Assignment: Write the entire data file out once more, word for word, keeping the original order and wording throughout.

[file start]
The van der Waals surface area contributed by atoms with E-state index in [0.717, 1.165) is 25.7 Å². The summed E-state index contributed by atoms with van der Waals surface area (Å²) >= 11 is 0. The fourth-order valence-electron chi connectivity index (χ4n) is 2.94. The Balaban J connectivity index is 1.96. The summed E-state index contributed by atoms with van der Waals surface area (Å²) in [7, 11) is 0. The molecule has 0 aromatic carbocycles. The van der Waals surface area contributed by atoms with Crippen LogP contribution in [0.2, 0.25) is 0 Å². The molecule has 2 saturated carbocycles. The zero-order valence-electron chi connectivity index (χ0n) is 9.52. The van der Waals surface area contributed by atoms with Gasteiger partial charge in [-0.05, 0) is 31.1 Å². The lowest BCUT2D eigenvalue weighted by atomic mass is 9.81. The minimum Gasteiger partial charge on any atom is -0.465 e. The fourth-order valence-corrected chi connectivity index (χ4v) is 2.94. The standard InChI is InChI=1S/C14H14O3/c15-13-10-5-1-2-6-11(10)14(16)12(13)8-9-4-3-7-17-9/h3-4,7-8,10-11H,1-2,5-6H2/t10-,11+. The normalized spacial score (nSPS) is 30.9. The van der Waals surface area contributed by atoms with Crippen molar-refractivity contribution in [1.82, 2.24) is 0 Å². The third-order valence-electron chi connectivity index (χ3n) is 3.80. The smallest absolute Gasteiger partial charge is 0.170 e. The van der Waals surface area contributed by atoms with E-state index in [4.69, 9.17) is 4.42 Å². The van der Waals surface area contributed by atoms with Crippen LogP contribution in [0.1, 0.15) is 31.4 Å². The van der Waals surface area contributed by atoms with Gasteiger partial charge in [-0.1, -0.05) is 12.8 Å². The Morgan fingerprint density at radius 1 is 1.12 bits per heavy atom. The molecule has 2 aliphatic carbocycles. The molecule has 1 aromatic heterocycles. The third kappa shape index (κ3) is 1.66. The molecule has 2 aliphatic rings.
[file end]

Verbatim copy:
The van der Waals surface area contributed by atoms with E-state index in [0.717, 1.165) is 25.7 Å². The summed E-state index contributed by atoms with van der Waals surface area (Å²) >= 11 is 0. The fourth-order valence-electron chi connectivity index (χ4n) is 2.94. The Balaban J connectivity index is 1.96. The summed E-state index contributed by atoms with van der Waals surface area (Å²) in [7, 11) is 0. The molecule has 0 aromatic carbocycles. The van der Waals surface area contributed by atoms with Crippen LogP contribution in [0.2, 0.25) is 0 Å². The molecule has 2 saturated carbocycles. The zero-order valence-electron chi connectivity index (χ0n) is 9.52. The van der Waals surface area contributed by atoms with Gasteiger partial charge in [-0.05, 0) is 31.1 Å². The lowest BCUT2D eigenvalue weighted by atomic mass is 9.81. The minimum Gasteiger partial charge on any atom is -0.465 e. The fourth-order valence-corrected chi connectivity index (χ4v) is 2.94. The standard InChI is InChI=1S/C14H14O3/c15-13-10-5-1-2-6-11(10)14(16)12(13)8-9-4-3-7-17-9/h3-4,7-8,10-11H,1-2,5-6H2/t10-,11+. The normalized spacial score (nSPS) is 30.9. The van der Waals surface area contributed by atoms with Crippen molar-refractivity contribution in [1.82, 2.24) is 0 Å². The third-order valence-electron chi connectivity index (χ3n) is 3.80. The smallest absolute Gasteiger partial charge is 0.170 e. The van der Waals surface area contributed by atoms with E-state index in [4.69, 9.17) is 4.42 Å². The van der Waals surface area contributed by atoms with Crippen LogP contribution in [0.1, 0.15) is 31.4 Å². The van der Waals surface area contributed by atoms with Gasteiger partial charge in [-0.1, -0.05) is 12.8 Å². The Morgan fingerprint density at radius 1 is 1.12 bits per heavy atom. The molecule has 2 aliphatic carbocycles. The molecule has 1 aromatic heterocycles. The third kappa shape index (κ3) is 1.66. The molecule has 2 aliphatic rings.